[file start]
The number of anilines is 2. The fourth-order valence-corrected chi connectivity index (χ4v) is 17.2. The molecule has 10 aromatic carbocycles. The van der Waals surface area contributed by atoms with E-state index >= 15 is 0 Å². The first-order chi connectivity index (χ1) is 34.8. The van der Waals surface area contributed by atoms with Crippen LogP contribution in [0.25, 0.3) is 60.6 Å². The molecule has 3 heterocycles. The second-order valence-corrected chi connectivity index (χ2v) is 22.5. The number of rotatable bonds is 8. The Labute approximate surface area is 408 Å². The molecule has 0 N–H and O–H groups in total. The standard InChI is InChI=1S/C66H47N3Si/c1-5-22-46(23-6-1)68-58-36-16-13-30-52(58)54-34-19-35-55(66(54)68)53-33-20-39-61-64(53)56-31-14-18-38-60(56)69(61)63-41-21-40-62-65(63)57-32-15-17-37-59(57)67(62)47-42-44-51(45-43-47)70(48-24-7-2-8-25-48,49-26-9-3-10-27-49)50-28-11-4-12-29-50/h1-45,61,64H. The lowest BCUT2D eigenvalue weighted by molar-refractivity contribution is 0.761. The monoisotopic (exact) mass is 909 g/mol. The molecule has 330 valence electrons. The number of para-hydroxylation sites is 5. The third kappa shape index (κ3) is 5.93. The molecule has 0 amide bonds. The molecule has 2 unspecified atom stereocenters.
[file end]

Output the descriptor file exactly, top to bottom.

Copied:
The number of anilines is 2. The fourth-order valence-corrected chi connectivity index (χ4v) is 17.2. The molecule has 10 aromatic carbocycles. The van der Waals surface area contributed by atoms with E-state index >= 15 is 0 Å². The first-order chi connectivity index (χ1) is 34.8. The van der Waals surface area contributed by atoms with Crippen LogP contribution in [0.25, 0.3) is 60.6 Å². The molecule has 3 heterocycles. The second-order valence-corrected chi connectivity index (χ2v) is 22.5. The number of rotatable bonds is 8. The Labute approximate surface area is 408 Å². The molecule has 0 N–H and O–H groups in total. The standard InChI is InChI=1S/C66H47N3Si/c1-5-22-46(23-6-1)68-58-36-16-13-30-52(58)54-34-19-35-55(66(54)68)53-33-20-39-61-64(53)56-31-14-18-38-60(56)69(61)63-41-21-40-62-65(63)57-32-15-17-37-59(57)67(62)47-42-44-51(45-43-47)70(48-24-7-2-8-25-48,49-26-9-3-10-27-49)50-28-11-4-12-29-50/h1-45,61,64H. The lowest BCUT2D eigenvalue weighted by molar-refractivity contribution is 0.761. The monoisotopic (exact) mass is 909 g/mol. The molecule has 330 valence electrons. The number of para-hydroxylation sites is 5. The third kappa shape index (κ3) is 5.93. The molecule has 0 amide bonds. The molecule has 2 unspecified atom stereocenters.